I certainly saw Barcelona today, albeit blurred by the extent of my shivering as we have been experiencing a highly unexpected cold snap. The open top bus is worth the money, even in sub-zero with my bare hands cracking to the point of bleeding, so many exquisite art nouveau buildings standing huge and proud, street after street. Barcelona is somewhat like a living art gallery, an installation which people like to much to leave and so simply moved in. I visit the Park de Guell a sprawling display of Guadi’s borderline genius versus idiosyncratic madness. You can walk for miles in the park just by the nature of the zig-zagging, looping great paths which wind you amongst the trees and sculptures without any care for time or space economy, under hoards of green parakeets and up the hill side. My brother navigates us right to the park’s extremities to a point with mind-blowing vision. Once at the plateau you can climb some narrow steps onto a cobbled mound topped with some pretty atmospheric crucifixes on such a grey windswept day. The cityscape is vast, the almost-grid system imposing some kind of order on the semi-madness unfolding its way to the just visible docks. The mosaic splattered architecture here is astounding, the rocks have been manipulated like clay to emulate obscure nature-esque shapes; trees that are pillars, bridges formed of stalactites, helix structures in railings. The perfectly cracked mosaic masterpieces transform the straight and rigid structures into a curving, sweeping, dipping child’s reality of buildings and walkways. Someone let me into Wonderland through a back door and I didn’t notice. The colours are so vivid, so much blue- and beyond blue, aqua, turquoise, azure, bluebell, all nature’s subtleties recreated by man so impeccably even the soft brown visible through the cracks making the colours seem richer.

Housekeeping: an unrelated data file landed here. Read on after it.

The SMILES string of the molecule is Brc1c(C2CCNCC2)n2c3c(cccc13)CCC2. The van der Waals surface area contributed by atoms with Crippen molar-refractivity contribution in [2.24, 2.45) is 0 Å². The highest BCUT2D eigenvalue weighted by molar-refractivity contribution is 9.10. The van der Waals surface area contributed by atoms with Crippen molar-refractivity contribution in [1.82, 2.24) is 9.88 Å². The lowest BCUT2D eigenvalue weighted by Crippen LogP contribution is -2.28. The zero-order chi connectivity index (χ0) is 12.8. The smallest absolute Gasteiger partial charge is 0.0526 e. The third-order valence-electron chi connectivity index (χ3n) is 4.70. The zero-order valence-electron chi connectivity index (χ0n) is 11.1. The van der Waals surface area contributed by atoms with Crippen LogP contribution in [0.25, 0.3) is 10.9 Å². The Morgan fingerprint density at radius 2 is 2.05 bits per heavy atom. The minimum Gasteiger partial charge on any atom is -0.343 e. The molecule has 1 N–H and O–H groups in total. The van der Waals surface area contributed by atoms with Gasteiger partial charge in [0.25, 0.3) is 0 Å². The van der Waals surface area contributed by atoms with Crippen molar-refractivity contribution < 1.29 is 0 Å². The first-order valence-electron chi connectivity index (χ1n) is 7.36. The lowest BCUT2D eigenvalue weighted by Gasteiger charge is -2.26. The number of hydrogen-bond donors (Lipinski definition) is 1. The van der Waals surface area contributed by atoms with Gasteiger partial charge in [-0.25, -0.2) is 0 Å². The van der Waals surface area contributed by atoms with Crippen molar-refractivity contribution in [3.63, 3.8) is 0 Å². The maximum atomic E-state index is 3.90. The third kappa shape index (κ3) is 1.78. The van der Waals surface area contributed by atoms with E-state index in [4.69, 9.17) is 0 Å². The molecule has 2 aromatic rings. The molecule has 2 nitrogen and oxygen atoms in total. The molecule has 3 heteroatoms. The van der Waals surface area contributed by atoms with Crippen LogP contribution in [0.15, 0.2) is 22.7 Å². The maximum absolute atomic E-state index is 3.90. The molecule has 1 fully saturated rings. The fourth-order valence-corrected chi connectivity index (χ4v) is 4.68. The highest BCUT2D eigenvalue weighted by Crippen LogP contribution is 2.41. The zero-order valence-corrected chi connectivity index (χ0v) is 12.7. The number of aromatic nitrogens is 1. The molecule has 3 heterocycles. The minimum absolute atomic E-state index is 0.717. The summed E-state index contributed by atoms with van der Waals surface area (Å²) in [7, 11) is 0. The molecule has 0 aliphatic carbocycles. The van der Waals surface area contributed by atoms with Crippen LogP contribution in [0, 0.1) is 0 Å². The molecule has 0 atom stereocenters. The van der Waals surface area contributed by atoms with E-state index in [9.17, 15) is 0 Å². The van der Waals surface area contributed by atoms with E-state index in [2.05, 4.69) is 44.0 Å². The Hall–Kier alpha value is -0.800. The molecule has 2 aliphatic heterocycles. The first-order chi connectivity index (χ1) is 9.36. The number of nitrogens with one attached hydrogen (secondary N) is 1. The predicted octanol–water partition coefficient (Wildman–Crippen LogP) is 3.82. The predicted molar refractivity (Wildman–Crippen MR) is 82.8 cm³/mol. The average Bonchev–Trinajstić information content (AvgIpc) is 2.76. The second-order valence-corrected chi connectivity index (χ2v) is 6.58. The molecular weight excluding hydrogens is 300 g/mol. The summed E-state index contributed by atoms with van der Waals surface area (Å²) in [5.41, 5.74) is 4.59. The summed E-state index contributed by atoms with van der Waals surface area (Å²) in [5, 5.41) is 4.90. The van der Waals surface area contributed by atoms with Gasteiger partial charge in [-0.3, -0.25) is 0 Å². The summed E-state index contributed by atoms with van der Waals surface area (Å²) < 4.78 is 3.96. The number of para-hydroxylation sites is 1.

The Cathedral is other worldly- a cop out description but I really do mean it, miles ahead of its time, of our time. It’s a cathedral from a utopian future; Tolkein’s elfin city made reality. Smooth white curving faces, forests of pillars criss-crossing to form a canopy, light bouncing round the corner-free space, caressing the curves. Spiral staircases extend upwards into the chambers of his vision, a tangible, fluid vision of a church design to be lived in and contemplated from every smooth modern angle. Except that its modern builders and owners don’t understand because so much has been blocked off for health and safety or because they don’t feel that us mere mortals are worthy of treading there- rant over. Warm bright colours flow down from the majestic stained glass, all brilliant and crystal clear, each tone and shade of colour truer than the last I saw, swept out of a prior age and into an angular modernism. Trying to contemplate the Cathedral from the exterior is nearly impossible it is so vast, even craning your neck for hours won’t help you capture the whole; it’s like Antonio Gaudi wanted to climb to heaven, or as close as he could get by letting his spindly towers just grow ever upwards. If I ever felt the need to worship anything, this serene, natural cavern would be the kind of place I would go.